UK price (as reviewed): £284.98 (inc. VAT)
US price (as reviewed): Currently unavailable
27” is a pretty nice sweet spot for size when it comes to gaming monitors, filling your vision and thus in theory immersing you more than a 24” would but without stretching to the potentially neck-straining dimensions of 32”. Within the form factor you then have a number of additional choices to make, of course constrained by budget, with regards to whether you want to prioritise resolution, panel type, or refresh rate.
Occupying something of a middle ground as far as pricing for this size panel goes, the AOC G2790PX utilises a 1,920 x 1,080 (1080p) resolution. This is a pretty low pixel density by today's standards, meaning that things don't look as crisp as you might be used to from your phone, tablet, or even just a 24” 1080p screen. It is less of an issue in games where things are constantly moving, but anyone looking for a balance between gaming and productivity might want to step up to 2,560 x 1,440 for additional desktop real estate, though this will naturally entail its own impact on budget.
Another cost-saving element of the G2790PX is the use of a TN panel. Generally considered to be one of the poorer LCD technologies from an image quality standpoint, it remains a favourite amongst gamers for its low pixel response times and brightness. Viewing angles tend to be rather ropey, and the same is true for the G2790PX, as unless you are looking at it head-on or thereabouts, you'll likely notice some colour distortion creeping in at the sides. Gaming is of course very much a head-on experience for the most part, though, so it's not a huge disadvantage given the target market.
Where the G2790PX looks to excel is with its gaming credentials, as it sports a whopping 144Hz maximum refresh rate. Not only that, but it also supports AMD's FreeSync technology allowing AMD GPU owners to eliminate screen tearing and stuttering. The term 'buttery smooth' is bandied about an awful lot, but it really is an accurate way of describing the gaming experience at high frame rates (e.g. above 60 or even above 100 fps) with a synchronised refresh rate to match. It also claims a 1ms grey-to-grey response time, which should help to reduce ghosting.
In the box of the G2790PX you get the three core parts of the screen: base, stand, and the panel itself. The assembly process is very simple and completes in under 30 seconds: The stand slots into the base and is secured with one tool-free screw, and the stand then slots and locks into the back of the panel. If you'd rather wall-mount the screen, this too is possible with standard 100 x 100 VESA mounts.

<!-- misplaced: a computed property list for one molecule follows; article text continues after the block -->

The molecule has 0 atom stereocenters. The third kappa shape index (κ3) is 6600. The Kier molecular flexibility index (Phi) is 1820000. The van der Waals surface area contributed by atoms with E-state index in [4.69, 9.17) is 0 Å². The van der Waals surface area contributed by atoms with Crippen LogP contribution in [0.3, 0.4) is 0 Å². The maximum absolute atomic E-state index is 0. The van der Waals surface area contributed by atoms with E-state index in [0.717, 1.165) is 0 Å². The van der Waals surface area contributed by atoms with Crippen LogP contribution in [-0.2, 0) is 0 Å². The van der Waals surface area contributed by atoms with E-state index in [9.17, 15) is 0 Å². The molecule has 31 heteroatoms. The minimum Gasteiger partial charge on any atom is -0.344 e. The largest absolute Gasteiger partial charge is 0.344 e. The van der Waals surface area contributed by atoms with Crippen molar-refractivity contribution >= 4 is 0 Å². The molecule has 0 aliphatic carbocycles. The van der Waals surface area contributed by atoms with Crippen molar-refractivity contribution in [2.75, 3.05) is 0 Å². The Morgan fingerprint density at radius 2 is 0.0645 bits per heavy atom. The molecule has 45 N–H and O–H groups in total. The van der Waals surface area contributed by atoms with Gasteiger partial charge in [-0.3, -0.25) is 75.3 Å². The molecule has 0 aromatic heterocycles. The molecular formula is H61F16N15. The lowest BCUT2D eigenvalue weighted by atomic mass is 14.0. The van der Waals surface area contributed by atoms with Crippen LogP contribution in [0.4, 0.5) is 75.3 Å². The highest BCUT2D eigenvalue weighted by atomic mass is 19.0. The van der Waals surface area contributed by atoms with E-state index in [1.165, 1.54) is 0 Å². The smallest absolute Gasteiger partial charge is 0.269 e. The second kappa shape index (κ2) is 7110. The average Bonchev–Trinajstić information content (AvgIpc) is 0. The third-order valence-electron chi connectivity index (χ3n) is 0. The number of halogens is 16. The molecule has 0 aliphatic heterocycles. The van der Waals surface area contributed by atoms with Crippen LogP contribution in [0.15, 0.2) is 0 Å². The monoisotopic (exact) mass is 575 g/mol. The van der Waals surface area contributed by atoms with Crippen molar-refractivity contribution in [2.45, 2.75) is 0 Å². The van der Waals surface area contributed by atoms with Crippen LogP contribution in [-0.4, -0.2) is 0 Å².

Aesthetically, we think it looks pretty swish thanks to the little red sections and almost no visible plastic around the three uppermost edges. This isn't a bezel-free screen, however, as there are small but noticeable in-panel borders around the edge pixels.
Pleasingly, the G2790PX offers all the main adjustment mechanisms, including 20° swivel left and right, tilt up and down, a healthy 130mm of height adjustment, and even the ability to pivot into portrait mode. All of these are easy to operate, so full marks to AOC on this front.
As well as a VGA port for legacy hardware, the G2790PX has dual HDMI 1.4 ports and a single DisplayPort 1.2, both of which offer FreeSync and a full 144Hz at 1080p. These ports, the power input, and the dual audio jacks (yes there are speakers, yes they are pants), face downwards. One of each cable, including a 3.5mm male-to-male cable allowing you to hijack the audio signal and send it to your speakers, is supplied in the box.
The features don't stop there, as the AOC G2790PX also incorporates a four-port USB 3.0 hub, and again the necessary link cable is supplied. While these ports are rear-facing and thus easier to access than the display connectors, we much prefer USB ports to be side-mounted where possible, as they're much more likely to be regularly used.
The power button and menu control are rolled into one little joystick discreetly placed on the back – simply click it in for power or hit it in any direction to bring up the OSD. The joystick makes navigation very intuitive, and the menu layout helps too. Settings of note include a trio of gamma options; the regular selection of colour temperature options including sRGB and one user-controlled one; and 'GameMode' settings like FPS, RTS, and Racing. Within GameMode you also have three user-configurable settings, and these allow you to tweak shadows (e.g. making them brighter to illuminate darker parts of competitive games), colour (saturation, basically), blue light, and pixel overdrive to further help combat ghosting.
July 1 2020 | 17:34